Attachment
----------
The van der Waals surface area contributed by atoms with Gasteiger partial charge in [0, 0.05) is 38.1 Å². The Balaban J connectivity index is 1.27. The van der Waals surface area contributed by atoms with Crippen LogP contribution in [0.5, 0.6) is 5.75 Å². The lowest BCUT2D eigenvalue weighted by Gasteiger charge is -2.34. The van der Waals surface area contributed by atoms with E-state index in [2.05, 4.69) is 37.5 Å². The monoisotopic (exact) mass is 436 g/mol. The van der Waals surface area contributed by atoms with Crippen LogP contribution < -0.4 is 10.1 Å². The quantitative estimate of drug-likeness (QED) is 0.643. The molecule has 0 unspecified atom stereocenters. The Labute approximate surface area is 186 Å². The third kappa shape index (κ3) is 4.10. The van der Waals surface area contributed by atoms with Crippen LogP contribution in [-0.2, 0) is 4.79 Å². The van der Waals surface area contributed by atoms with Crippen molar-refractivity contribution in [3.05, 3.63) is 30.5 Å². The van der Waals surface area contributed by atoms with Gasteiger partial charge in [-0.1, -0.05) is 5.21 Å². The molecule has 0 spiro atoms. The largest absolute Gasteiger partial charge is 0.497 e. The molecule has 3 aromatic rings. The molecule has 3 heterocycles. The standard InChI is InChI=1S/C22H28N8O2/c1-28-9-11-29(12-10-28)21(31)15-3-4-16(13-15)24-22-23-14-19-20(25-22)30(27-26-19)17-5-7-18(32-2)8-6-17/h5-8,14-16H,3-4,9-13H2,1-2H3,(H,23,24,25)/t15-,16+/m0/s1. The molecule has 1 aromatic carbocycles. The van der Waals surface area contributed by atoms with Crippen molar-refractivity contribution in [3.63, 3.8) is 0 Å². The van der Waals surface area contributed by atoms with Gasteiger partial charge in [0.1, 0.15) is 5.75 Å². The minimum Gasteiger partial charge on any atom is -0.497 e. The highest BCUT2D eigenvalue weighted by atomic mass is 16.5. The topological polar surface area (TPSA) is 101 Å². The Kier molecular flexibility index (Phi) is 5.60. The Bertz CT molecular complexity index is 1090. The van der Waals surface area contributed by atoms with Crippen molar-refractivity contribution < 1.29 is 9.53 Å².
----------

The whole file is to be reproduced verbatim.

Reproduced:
The van der Waals surface area contributed by atoms with Gasteiger partial charge in [0, 0.05) is 38.1 Å². The Balaban J connectivity index is 1.27. The van der Waals surface area contributed by atoms with Crippen LogP contribution in [0.5, 0.6) is 5.75 Å². The lowest BCUT2D eigenvalue weighted by Gasteiger charge is -2.34. The van der Waals surface area contributed by atoms with E-state index in [2.05, 4.69) is 37.5 Å². The monoisotopic (exact) mass is 436 g/mol. The van der Waals surface area contributed by atoms with Crippen LogP contribution < -0.4 is 10.1 Å². The quantitative estimate of drug-likeness (QED) is 0.643. The molecule has 0 unspecified atom stereocenters. The Labute approximate surface area is 186 Å². The third kappa shape index (κ3) is 4.10. The van der Waals surface area contributed by atoms with Crippen LogP contribution in [-0.2, 0) is 4.79 Å². The van der Waals surface area contributed by atoms with Crippen molar-refractivity contribution in [3.05, 3.63) is 30.5 Å². The van der Waals surface area contributed by atoms with Gasteiger partial charge in [-0.1, -0.05) is 5.21 Å². The molecule has 0 spiro atoms. The largest absolute Gasteiger partial charge is 0.497 e. The molecule has 3 aromatic rings. The molecule has 3 heterocycles. The standard InChI is InChI=1S/C22H28N8O2/c1-28-9-11-29(12-10-28)21(31)15-3-4-16(13-15)24-22-23-14-19-20(25-22)30(27-26-19)17-5-7-18(32-2)8-6-17/h5-8,14-16H,3-4,9-13H2,1-2H3,(H,23,24,25)/t15-,16+/m0/s1. The molecule has 1 aromatic carbocycles. The van der Waals surface area contributed by atoms with Crippen molar-refractivity contribution in [3.63, 3.8) is 0 Å². The van der Waals surface area contributed by atoms with Gasteiger partial charge in [0.1, 0.15) is 5.75 Å². The minimum Gasteiger partial charge on any atom is -0.497 e. The highest BCUT2D eigenvalue weighted by atomic mass is 16.5. The topological polar surface area (TPSA) is 101 Å². The Kier molecular flexibility index (Phi) is 5.60. The Bertz CT molecular complexity index is 1090. The van der Waals surface area contributed by atoms with Crippen molar-refractivity contribution < 1.29 is 9.53 Å².